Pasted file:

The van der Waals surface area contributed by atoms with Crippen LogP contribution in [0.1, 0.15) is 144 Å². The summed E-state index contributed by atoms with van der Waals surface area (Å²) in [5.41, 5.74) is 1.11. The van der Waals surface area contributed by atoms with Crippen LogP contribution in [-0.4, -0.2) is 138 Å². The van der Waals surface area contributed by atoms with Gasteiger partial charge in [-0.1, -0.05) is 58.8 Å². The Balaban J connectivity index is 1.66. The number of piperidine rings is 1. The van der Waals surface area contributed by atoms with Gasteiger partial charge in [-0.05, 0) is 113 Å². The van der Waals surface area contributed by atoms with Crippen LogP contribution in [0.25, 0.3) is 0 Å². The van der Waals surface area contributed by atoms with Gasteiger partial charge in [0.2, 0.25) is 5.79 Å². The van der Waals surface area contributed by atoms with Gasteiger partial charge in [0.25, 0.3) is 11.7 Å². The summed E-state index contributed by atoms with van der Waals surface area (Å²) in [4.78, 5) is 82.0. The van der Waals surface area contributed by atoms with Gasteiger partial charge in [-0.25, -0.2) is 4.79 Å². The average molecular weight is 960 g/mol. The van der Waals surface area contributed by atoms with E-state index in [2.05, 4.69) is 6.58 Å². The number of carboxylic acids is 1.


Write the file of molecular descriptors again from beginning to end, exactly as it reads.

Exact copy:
The van der Waals surface area contributed by atoms with Crippen LogP contribution in [0.1, 0.15) is 144 Å². The summed E-state index contributed by atoms with van der Waals surface area (Å²) in [5.41, 5.74) is 1.11. The van der Waals surface area contributed by atoms with Crippen LogP contribution in [-0.4, -0.2) is 138 Å². The van der Waals surface area contributed by atoms with Gasteiger partial charge in [-0.1, -0.05) is 58.8 Å². The Balaban J connectivity index is 1.66. The number of piperidine rings is 1. The van der Waals surface area contributed by atoms with Gasteiger partial charge in [-0.05, 0) is 113 Å². The van der Waals surface area contributed by atoms with Crippen LogP contribution in [0.25, 0.3) is 0 Å². The van der Waals surface area contributed by atoms with Gasteiger partial charge in [0.2, 0.25) is 5.79 Å². The van der Waals surface area contributed by atoms with Gasteiger partial charge in [0.25, 0.3) is 11.7 Å². The summed E-state index contributed by atoms with van der Waals surface area (Å²) in [4.78, 5) is 82.0. The van der Waals surface area contributed by atoms with Gasteiger partial charge in [-0.25, -0.2) is 4.79 Å². The average molecular weight is 960 g/mol. The van der Waals surface area contributed by atoms with E-state index in [2.05, 4.69) is 6.58 Å². The number of carboxylic acids is 1.